With genuine leather, you need a point that can slightly cut through the material, similar to an arrowhead. This type of needle will likely not work on synthetic leather, as it can tear and ruin the fabric.
For ultra-heavyweight fabrics, you need a needle that will go through the material without pushing the fabric down into the needle plate hole. Jeans needles have a deeper scarf, sharp point, and modified shaft that go through the fabric and meet the bobbin hook effectively. If the machine skips stitches, use a larger needle, sew more slowly, and walk the material through using the hand crank.
Handicap or Self-Threading
For those with vision problems, handicap needles will have a slip-in threading slot at the eye, which makes for easier threading. This helpful assistant is typically a universal point, so it will work well on woven fabrics but may snag the occasional knit.
With an extra-acute point, extra-large eye, and large grooves for heavy thread, this needle allows for topstitching, otherwise known as the decorative and functional stitching you can see on the pockets of your jeans. Since the thread will be thicker than usual, try to use the smallest needle possible to keep the holes as small as possible.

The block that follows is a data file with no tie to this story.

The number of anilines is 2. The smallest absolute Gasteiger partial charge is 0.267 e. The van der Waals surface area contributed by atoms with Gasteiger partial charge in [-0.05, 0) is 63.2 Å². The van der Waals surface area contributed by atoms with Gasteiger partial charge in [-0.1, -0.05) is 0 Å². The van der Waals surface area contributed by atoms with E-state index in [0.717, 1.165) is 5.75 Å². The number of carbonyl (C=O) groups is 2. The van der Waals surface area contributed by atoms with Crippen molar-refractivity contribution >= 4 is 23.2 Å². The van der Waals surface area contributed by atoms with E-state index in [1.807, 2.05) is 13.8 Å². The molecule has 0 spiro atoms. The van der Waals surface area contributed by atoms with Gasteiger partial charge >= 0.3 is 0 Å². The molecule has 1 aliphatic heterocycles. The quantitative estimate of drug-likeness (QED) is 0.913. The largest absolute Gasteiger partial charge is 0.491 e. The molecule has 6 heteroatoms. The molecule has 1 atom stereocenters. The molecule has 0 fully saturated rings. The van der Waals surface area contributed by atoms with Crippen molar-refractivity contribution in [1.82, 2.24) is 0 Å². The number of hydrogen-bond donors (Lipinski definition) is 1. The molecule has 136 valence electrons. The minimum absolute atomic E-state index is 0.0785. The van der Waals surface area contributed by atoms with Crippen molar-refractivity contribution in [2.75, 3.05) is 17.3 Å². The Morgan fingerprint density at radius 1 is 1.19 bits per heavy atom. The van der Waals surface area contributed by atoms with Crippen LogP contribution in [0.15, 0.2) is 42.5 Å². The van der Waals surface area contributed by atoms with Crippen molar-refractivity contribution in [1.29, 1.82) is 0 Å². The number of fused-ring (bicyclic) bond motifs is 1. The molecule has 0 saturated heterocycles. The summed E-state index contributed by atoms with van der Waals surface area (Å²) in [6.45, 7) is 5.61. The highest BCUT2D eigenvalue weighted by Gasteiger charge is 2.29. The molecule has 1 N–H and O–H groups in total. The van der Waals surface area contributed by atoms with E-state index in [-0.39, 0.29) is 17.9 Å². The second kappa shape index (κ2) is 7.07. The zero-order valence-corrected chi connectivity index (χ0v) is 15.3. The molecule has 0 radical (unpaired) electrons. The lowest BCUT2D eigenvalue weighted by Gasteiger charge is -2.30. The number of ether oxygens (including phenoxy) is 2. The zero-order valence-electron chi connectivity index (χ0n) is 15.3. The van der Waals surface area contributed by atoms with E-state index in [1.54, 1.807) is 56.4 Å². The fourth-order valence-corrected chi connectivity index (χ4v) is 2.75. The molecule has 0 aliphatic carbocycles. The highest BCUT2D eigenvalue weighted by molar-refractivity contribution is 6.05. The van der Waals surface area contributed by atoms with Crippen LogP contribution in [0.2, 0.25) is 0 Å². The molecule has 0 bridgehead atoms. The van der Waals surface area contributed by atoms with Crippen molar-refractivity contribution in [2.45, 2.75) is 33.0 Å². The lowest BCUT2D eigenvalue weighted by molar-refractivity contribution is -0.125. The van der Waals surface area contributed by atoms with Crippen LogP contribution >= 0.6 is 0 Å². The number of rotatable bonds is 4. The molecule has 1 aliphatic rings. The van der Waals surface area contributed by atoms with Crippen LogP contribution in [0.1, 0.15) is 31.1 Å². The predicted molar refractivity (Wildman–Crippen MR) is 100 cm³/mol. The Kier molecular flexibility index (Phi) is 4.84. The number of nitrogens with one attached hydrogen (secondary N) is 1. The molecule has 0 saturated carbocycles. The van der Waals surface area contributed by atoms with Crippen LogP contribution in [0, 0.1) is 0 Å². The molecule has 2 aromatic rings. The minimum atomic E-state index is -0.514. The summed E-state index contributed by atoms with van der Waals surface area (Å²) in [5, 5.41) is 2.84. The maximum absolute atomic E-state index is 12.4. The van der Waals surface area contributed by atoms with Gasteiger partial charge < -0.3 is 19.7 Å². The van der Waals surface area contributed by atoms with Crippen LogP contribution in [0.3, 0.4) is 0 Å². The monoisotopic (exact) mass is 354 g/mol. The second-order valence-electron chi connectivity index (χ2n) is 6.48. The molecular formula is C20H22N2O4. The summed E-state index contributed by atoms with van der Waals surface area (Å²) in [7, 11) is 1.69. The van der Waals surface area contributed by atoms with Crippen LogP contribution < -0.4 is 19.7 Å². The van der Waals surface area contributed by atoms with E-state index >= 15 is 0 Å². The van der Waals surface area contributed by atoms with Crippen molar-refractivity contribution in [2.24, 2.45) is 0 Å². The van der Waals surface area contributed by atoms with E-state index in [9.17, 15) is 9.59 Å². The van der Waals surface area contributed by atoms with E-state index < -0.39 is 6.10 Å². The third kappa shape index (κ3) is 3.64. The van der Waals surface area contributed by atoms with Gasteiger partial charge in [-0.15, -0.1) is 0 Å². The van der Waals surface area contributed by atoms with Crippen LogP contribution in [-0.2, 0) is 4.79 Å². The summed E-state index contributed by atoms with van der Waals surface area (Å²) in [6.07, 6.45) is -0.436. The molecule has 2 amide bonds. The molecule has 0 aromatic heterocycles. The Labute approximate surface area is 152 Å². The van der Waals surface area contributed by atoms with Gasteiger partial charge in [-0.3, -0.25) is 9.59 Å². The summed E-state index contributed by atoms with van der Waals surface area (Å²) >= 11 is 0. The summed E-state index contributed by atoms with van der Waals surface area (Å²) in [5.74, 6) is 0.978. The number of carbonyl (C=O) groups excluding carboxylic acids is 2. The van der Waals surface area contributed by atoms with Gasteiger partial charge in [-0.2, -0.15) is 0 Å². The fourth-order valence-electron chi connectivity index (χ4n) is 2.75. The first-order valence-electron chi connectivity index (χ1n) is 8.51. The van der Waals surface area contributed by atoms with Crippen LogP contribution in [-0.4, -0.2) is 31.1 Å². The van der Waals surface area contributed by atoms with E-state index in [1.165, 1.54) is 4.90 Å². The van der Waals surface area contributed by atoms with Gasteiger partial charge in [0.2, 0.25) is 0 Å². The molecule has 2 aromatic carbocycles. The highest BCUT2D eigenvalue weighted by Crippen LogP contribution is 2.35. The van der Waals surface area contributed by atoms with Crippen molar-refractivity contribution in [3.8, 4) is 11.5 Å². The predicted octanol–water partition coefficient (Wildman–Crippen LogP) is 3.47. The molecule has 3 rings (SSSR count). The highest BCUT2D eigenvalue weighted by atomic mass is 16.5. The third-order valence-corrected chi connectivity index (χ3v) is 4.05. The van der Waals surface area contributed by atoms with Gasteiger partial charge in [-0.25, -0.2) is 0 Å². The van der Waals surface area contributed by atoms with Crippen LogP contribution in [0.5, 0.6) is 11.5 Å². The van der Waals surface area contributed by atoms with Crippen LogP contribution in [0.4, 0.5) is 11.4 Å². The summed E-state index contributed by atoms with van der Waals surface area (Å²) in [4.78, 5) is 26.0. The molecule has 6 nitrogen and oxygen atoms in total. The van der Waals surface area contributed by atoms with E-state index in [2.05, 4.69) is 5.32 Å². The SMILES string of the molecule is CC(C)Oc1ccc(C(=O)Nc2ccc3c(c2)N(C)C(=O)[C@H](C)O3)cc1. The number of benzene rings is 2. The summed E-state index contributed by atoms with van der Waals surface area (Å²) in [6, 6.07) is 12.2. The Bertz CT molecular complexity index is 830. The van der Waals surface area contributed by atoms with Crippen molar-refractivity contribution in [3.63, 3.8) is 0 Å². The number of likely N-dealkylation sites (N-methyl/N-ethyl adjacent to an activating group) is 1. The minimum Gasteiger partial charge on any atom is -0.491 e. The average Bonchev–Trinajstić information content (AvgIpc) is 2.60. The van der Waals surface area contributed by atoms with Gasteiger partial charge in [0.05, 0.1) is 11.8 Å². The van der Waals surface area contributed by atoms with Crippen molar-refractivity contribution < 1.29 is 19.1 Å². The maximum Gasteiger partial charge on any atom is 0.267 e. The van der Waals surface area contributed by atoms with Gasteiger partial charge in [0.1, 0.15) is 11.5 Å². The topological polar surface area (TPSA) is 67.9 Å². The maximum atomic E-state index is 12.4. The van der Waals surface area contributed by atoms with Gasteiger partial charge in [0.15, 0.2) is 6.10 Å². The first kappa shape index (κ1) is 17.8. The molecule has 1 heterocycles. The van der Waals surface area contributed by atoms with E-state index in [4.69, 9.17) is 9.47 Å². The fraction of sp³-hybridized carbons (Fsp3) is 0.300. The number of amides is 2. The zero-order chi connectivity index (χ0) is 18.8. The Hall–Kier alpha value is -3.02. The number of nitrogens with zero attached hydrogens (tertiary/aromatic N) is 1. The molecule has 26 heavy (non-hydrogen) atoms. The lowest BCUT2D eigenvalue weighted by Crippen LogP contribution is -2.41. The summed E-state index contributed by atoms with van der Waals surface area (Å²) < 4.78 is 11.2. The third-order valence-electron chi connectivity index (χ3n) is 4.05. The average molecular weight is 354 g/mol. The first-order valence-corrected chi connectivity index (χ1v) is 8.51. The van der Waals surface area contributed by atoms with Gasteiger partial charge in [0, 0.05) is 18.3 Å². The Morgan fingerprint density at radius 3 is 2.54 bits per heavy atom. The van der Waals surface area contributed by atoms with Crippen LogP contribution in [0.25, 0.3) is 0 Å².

Embroidery requires extreme precision to cater to the designs at hand. The needle must have a light point and larger eye to assure that the decorative thread doesn’t break during sewing. Particularly dense designs may need a larger diameter shaft or metallic needle to handle the thread.
Metallic (Metafil & Metallica)
Similar to the embroidery needle, this tool attempts to protect decorative threads, especially finicky metallic threads. They typically have a universal point with an oversized eye and a large groove to allow the fragile thread to avoid snagging.
Since quilting uses multiple layers of fabric, it requires a point that can penetrate through these thick layers without breaking. A quilting needle has a tapered shaft to prevent damaging the various materials as it creates each stitch.
Hemstitching is decorative drawn threadwork that creates a pattern at the hem of tight knit fabrics like linen or batiste. This specialty needle has fins on the sides of the shank to create holes as you sew, which is useful when you need to return it to the same hole for this stitch.
Twin (Double) & Triple
Two-to-three points are attached to a single shaft with a crossbar, which can create two or three rows of stitching. Double and triple needles can come with universal, stretch, embroidery, denim, and metallic points, and they are used for topstitching, pin tucking, and decorative stitching.